SEJ has compiled a set of key information resources for anyone reporting on or following nuclear developments in Japan or elsewhere, including the United States. You'll find news sources, nuclear agencies, industry, scientist and environmental groups.
The event will cover everything from the Gulf of Mexico's struggle to recover from the BP oil spill to protection of over-exploited commercial fish stocks … to ocean acidification, marine protected areas, offshore energy, and coastal ecosystem restoration.
Get details on breaking and recent developments, along with big-picture perspective, from the National Oceanic and Atmospheric Administration's tornado website.
"Some U.S. nuclear plants are not in full compliance with rules set up after the September 11, 2001 attacks on the United States to respond to explosions and fires, a self-regulatory body for the nuclear industry has found."
"Prime Minister Naoto Kan said Tuesday that Japan would abandon plans to build more nuclear reactors, saying his country needed to 'start from scratch' in creating a new energy policy."
"The flooding Mississippi River is done watching and waiting. And anyone who doubts that the river has become T.S. Eliot's personification of 'a strong brown god' need only walk up the slope of the levee and peer over the top."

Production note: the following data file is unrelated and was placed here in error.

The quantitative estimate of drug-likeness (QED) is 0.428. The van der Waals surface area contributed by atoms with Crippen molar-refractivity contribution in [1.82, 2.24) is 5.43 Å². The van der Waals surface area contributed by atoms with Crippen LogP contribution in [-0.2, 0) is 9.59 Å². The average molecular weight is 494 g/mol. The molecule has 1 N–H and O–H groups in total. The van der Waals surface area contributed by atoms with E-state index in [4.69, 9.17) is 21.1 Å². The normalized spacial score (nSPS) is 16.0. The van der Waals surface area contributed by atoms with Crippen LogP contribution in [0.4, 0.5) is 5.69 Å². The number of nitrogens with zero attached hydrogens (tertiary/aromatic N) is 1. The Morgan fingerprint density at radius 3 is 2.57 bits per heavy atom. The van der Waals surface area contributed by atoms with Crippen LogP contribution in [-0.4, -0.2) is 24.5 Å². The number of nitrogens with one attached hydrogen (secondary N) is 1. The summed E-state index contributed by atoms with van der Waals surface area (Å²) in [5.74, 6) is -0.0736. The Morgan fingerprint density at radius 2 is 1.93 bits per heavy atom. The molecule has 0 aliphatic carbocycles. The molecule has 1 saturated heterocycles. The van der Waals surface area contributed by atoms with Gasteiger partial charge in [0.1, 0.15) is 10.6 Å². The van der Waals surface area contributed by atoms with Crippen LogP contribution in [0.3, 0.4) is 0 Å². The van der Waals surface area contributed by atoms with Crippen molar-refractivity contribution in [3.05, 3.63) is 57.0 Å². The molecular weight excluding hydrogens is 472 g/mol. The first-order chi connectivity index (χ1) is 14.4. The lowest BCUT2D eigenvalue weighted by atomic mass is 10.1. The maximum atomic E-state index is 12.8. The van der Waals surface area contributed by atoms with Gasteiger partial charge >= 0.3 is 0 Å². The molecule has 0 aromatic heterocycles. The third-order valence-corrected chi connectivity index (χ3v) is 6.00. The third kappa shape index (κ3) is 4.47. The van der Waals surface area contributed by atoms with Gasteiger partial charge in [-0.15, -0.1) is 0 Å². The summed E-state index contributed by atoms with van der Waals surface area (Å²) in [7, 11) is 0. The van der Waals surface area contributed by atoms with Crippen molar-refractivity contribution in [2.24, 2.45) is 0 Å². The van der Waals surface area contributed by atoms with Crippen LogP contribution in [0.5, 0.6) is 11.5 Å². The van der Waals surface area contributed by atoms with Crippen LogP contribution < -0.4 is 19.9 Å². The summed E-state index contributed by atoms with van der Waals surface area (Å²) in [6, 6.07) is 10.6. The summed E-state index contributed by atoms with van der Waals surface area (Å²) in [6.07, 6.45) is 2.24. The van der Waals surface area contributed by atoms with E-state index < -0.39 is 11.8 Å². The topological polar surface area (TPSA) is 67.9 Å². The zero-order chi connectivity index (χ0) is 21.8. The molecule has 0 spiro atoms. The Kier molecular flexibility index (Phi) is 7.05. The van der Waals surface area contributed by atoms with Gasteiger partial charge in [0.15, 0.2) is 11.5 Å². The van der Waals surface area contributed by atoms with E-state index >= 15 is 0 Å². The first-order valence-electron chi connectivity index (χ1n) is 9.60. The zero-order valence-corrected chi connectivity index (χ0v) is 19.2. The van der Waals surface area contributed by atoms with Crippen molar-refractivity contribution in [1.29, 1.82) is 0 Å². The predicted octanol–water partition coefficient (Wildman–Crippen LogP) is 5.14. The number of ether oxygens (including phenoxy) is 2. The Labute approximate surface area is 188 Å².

"As the Mississippi River continued carrying near-record amounts of water past Memphis, draining storm-drenched lands stretching from the Rocky Mountains to the Appalachians, officials combined messages of reassurance and caution."
"The Fukushima Daiichi nuclear accident exposed flaws in the Japanese government's measures to guard the country's reactors against earthquakes and tsunamis. U.S. officials in recent years also have worried that Japanese officials haven't taken enough precautions to protect the facilities from terrorist attacks, according to diplomatic documents released over the weekend on the WikiLeaks website."
As he delivered a eulogy last year for 29 men killed in the worst coal mine disaster in four decades, President Obama bowed his head and repeated a plea he had heard from mining families: 'Don't let this happen again.'